In 2007, Chennai-based chemicals major Sanmar Group acquired Trust Chemicals Industries (TCI) of Egypt through its Cayman Islands subsidiary Pharaoh Chemicals Limited (PCL), which took a loan of $300 million from ICICI Bank for the acquisition, according to Appleby records investigated by The Indian Express.
Records show the Sanmar Group then executed a series of financial restructuring moves through inter-company fund transfers that drastically altered the holding structure of the companies, with the freshly acquired entity — TCI — ending up as a 50 per cent shareholder of PCL, which was the holding company at the outset of the deal.
To execute the restructuring, records show, TCI was to take a loan of $485 million from BNP Paribas in December 2007 for buying a 50 per cent holding in PCL, along with the purpose of repayment of the ICICI Bank loan and an expansion of its business.
The BNP Paribas loan did not materialise due to the 2008 global financial meltdown, Appleby records show, but Sanmar managed to secure loans amounting to $565 million from a consortium of Indian banks at a time when the banking system was practising extreme caution in the wake of the slowdown.
This is testified by a senior functionary in Appleby’s Corporate and Commercial Practice Group, who noted that this was “a landmark transaction” in the prevailing environment and was “the first substantial international project loan” that was wholly financed by Indian banks.
What is more striking is that ICICI Bank — the original lender for the deal — was part of this lending consortium, alongside the State Bank of India, Bank of India and Indian Overseas Bank, among others, show records. Ultimately, in March 2009, the consortium provided a loan of $565 million to TCI in Egypt.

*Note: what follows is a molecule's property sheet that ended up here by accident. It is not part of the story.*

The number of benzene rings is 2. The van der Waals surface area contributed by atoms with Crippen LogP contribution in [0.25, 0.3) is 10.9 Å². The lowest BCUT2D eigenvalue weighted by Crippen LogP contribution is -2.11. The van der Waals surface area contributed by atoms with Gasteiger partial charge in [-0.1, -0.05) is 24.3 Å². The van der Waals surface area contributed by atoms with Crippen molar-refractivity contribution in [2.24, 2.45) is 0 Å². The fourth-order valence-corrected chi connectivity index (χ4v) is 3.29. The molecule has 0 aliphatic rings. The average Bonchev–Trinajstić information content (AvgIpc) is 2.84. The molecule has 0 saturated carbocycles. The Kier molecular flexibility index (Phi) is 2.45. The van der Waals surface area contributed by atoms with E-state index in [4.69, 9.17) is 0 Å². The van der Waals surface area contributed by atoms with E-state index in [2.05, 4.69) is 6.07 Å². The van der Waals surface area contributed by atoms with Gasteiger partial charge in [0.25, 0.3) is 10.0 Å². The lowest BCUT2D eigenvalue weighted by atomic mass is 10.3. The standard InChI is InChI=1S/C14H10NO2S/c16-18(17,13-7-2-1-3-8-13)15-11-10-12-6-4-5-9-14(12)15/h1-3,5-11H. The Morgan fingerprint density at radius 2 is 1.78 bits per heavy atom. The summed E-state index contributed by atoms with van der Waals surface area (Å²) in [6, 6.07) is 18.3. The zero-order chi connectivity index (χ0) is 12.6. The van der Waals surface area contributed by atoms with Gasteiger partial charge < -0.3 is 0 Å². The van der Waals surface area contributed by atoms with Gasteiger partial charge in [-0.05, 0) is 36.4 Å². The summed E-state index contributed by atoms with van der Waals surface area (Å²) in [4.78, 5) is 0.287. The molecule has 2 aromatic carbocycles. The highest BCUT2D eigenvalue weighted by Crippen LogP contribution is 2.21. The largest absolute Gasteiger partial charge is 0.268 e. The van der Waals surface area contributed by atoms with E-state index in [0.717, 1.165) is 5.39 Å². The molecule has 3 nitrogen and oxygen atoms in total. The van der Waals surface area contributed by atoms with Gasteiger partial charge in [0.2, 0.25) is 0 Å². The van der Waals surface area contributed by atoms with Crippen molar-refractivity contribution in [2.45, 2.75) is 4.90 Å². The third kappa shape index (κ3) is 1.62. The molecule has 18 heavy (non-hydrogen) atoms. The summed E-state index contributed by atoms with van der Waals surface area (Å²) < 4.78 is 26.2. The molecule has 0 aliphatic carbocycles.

Appleby documents show that after being acquired by Sanmar Group, TCI planned to utilise $70 million from the BNP Paribas loan to acquire a 50 per cent stake in PCL, and another $140 million to fund the repayment of the ICICI Bank loan for the acquisition of TCI. Records show that the Sanmar Group followed the same fund deployment strategy as planned earlier for the BNP Paribas loan: buy stake in PCL, fund PCL to repay the initial loan of $300 million taken from ICICI Bank and use it for its expansion plans.
After the loan from the syndicate of Indian banks got closed in 2009, Simon Raftopoulos, Partner, Corporate and Commercial Practice Group, Appleby wrote in an internal email: “What is significant about this transaction: This transaction is a landmark transaction in the current environment and is the first substantial international project loan which is wholly financed by Indian banks.”
In its plan to repay the $300 million loan taken from ICICI Bank, the group planned a web of inter-company fund transfers and loan repayments — and utilise a part of the loan taken by TCI to fund PCL to repay the ICICI loan.
Appleby documents reveal that PCL, which started out as the holding company of TCI, eventually ended up ceding a 50 per cent shareholding to TCI through the series of transactions. These included transferring shares of a PCL Cayman Islands subsidiary to yet another Cayman Islands company that was a step-down Swiss subsidiary of Sanmar Holdings, the holding company of Sanmar Group.